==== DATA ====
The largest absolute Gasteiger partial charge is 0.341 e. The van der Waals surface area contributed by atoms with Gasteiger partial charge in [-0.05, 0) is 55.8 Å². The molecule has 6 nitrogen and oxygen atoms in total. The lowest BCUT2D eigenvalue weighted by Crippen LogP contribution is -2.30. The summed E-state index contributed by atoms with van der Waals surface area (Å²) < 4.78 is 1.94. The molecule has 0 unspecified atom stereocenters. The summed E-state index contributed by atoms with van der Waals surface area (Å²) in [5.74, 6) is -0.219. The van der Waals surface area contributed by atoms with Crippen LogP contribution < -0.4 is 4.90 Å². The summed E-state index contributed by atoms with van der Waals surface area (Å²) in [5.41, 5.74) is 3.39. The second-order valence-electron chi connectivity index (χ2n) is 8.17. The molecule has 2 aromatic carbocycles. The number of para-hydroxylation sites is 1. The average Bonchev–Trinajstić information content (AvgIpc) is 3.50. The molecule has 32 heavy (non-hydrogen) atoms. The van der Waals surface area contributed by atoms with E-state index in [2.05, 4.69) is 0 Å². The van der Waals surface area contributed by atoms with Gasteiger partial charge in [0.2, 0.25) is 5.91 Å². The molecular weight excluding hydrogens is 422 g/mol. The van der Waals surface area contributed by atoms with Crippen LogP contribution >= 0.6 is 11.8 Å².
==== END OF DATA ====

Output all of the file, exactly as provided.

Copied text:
The largest absolute Gasteiger partial charge is 0.341 e. The van der Waals surface area contributed by atoms with Gasteiger partial charge in [-0.05, 0) is 55.8 Å². The molecule has 6 nitrogen and oxygen atoms in total. The lowest BCUT2D eigenvalue weighted by Crippen LogP contribution is -2.30. The summed E-state index contributed by atoms with van der Waals surface area (Å²) < 4.78 is 1.94. The molecule has 0 unspecified atom stereocenters. The summed E-state index contributed by atoms with van der Waals surface area (Å²) in [5.74, 6) is -0.219. The van der Waals surface area contributed by atoms with Crippen LogP contribution < -0.4 is 4.90 Å². The summed E-state index contributed by atoms with van der Waals surface area (Å²) in [5.41, 5.74) is 3.39. The second-order valence-electron chi connectivity index (χ2n) is 8.17. The molecule has 2 aromatic carbocycles. The number of para-hydroxylation sites is 1. The average Bonchev–Trinajstić information content (AvgIpc) is 3.50. The molecule has 32 heavy (non-hydrogen) atoms. The van der Waals surface area contributed by atoms with E-state index in [2.05, 4.69) is 0 Å². The van der Waals surface area contributed by atoms with Gasteiger partial charge in [0.2, 0.25) is 5.91 Å². The molecular weight excluding hydrogens is 422 g/mol. The van der Waals surface area contributed by atoms with Crippen LogP contribution >= 0.6 is 11.8 Å².